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Anne Freedman

Anne Freedman is managing editor of Risk & Insurance. She can be reached at

The Law

Legal Spotlight: October 15, 2014

A look at the latest decisions impacting the industry.
By: | October 15, 2014 • 5 min read
You Be the Judge

Legal Fees Must Be Returned

In the early 1990s, the O’Quinn law firm began representing women in a class-action lawsuit against breast-implant manufacturers.

10152014_legal_spotlight_implantAs litigation continued, the firm began to allocate the general expenses associated with the lawsuits by deducting 1.5 percent of each woman’s gross recovery, even though the contingent fee contracts did not provide for such a deduction and clients were not informed of the deduction.

In 1999, a group of former breast-implant clients filed suit against the firm, alleging they were improperly charged those expenses. A similar lawsuit was filed by other former clients in 2002, and it was later incorporated into the 1999 litigation.

National Union Fire Insurance Co., which had issued a primary Lawyer’s Professional Liability policy, agreed to provide the firm with a defense, subject to a reservation of rights, and in 2001, the U.S. District Court for the Southern District of Texas, Houston Division, upheld the firm’s right to a defense, but stayed the indemnity issue. The case was later closed.

The dispute entered arbitration, which ruled in 2007 that the law firm was liable for $41.5 million for breach of contract, attorneys’ fees and interest, as well as forfeiture of $25 million of its $263.4 million fee for the underlying breast-implant litigation. The firm later settled the final award for $46.5 million in 2009.


The firm also settled with a group of insurers that had issued an excess professional liability policy in separate actions, except for Lexington Insurance Co., which was sued by O’Quinn seeking indemnification up to the limit of liability.

Lexington asked the court to dismiss the case, arguing that the policy excluded losses that consisted of fines; penalties; sanctions; reimbursement of legal fees, costs, or expenses; or “matters which may be deemed uninsurable under the law,” which includes “the restoration of an ill-gotten gain,” according to court documents.

The insurer also argued that O’Quinn’s “improper billing practices” were not professional legal services, noting that the policy covers “only those acts which use the inherent skills typified by that professional, not all acts associated with the profession.”

The court agreed that the billing practices do not require specialized legal knowledge and that the law firm had received a “profit or advantage to which [it] was not legally entitled.” It dismissed the case.

Scorecard: The insurer did not need to pay up to the limits of its excess policy liability limits for the $46.5 million in damages and fees paid by the law firm.

Takeaway: Billing practices were not covered by the “professional legal services” policy issued by the insurer.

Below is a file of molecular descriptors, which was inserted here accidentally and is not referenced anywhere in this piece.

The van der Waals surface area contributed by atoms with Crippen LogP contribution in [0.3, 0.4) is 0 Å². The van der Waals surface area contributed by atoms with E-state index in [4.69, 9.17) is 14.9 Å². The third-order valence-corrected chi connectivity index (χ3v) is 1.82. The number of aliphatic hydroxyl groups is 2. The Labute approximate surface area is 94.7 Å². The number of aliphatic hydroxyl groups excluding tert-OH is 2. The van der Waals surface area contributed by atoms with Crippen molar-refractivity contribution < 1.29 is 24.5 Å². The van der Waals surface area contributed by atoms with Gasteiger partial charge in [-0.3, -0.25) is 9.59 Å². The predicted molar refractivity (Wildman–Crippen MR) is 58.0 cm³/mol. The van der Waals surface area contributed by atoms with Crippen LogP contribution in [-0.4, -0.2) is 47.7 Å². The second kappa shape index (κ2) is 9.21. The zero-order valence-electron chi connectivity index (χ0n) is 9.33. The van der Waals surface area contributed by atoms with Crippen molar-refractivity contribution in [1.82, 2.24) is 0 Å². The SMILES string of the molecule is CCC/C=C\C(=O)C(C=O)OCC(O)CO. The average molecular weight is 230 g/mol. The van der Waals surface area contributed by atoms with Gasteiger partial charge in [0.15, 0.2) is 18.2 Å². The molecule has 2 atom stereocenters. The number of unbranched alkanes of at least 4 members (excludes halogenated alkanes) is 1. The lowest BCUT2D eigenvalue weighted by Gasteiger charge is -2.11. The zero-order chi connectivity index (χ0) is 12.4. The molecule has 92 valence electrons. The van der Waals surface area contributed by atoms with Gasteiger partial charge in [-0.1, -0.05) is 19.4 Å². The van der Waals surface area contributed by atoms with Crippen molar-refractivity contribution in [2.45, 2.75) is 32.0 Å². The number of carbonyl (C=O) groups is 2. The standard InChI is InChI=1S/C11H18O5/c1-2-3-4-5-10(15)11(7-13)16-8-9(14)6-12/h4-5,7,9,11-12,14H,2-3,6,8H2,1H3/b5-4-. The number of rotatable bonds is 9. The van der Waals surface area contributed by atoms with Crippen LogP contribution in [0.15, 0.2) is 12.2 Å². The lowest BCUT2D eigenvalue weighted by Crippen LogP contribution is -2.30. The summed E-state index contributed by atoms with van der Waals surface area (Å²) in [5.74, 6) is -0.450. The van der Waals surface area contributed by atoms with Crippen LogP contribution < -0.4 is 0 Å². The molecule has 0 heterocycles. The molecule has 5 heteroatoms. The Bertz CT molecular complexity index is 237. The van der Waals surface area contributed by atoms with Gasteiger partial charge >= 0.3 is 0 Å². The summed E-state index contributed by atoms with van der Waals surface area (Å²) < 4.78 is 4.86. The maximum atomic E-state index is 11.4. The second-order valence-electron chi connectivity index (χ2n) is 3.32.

Millions Provided in D&O Coverage

Faced with six lawsuits seeking more than $1 billion in damages from the now-bankrupt MF Global Holdings, which is accused of improperly accessing customer money to cover trading losses, executives of the company sought defense coverage from D&O and E&O policies.

In April 2012, the U.S. Bankruptcy Court in the Southern District of New York set a “soft cap” of $30 million for insureds to use for defense. In May 2013, the insureds requested additional funds and eventually the court agreed to increase the cap to $43.8 million.

Later, the insureds asked the court to focus just on the D&O primary and excess policies, and eliminate the cap altogether. They argued the D&O proceeds should not be subject to bankruptcy court oversight or limitation.

And even though the judge found the amount of money spent so far for defense was “staggering, even before the first deposition has been taken,” he agreed with that position.

In September, Judge Martin Glenn withheld only $2.5 million for self-retention and $13.06 million that is the amount of a possible claim against the D&O policies if it pays the indemnification of former CEO Jon Corzine, Bradley Abelow, former president, and ex-CFO Henri Steenkamp. That decision provides up to an additional $200 million in coverage.

Scorecard: Former executives of MF Global were given access to an additional $200 million for defense of stockholder lawsuits.

Takeaway: Insurance policies that provide exclusive coverage to directors and officers are not part of the estate for bankruptcy purposes.

Lawsuit Fires Blanks

Marion E. “Bud” Wells, the sole shareholder of SSO, a retail firearm and security safety store, and Rex McClanahan agreed in 2007 to be owners of BGS, which used to be known as Bud’s Gun Shop in Paris, Ky.10152014_legal_spotlight_guns

All of its employees, including employee Matthew Denninghoff, were asked to execute noncompete agreements.

About that time, Wells began to liquidate his interest in SSO via a stock purchase agreement with Earley M. Johnson II. As part of the transaction, SSO assigned the federal and state trademark rights in the Bud’s Gun Shop name to Wells, who licensed the rights back to SSO.

For a time, BGS and SSO shared a building, but in January 2009, BGS relocated to Lexington, Ky., opening its own retail store. SSO continued to supply product and fulfill orders for it, however, until April 2010.

At some point before January 2010, Denninghoff — who quit that month without notice and began working for SSO — “deliberately erased” his work email and other contents but “secretly kept” BGS’s customer database, giving them to SSO, where his sister was a vice president, according to court documents.

SSO then opened a competing online firearms operation and sent mass promotional emails to BGS customers, according to court documents. BGS sued for misappropriation of trade secrets and breach of contract, among other charges.

SSO sought defense and indemnification under its commercial general liability policy with Liberty Corporate Capital Ltd. It claimed that BGS’s accusation that it stole customer information that was used for emails fell under the “advertising idea” section of the policy.


It also argued that trademark infringement claims constitute “property damage.”

Liberty Corporate Capital sought to dismiss the request for coverage, and the U.S. 6th Circuit Court of Appeals agreed.

Electronic data is not “tangible” property, and the use of customer database information did not involve advertising ideas, it ruled.

Scorecard: Liberty Corporate Capital did not have to indemnify or defend an insured accused of theft of trade secrets.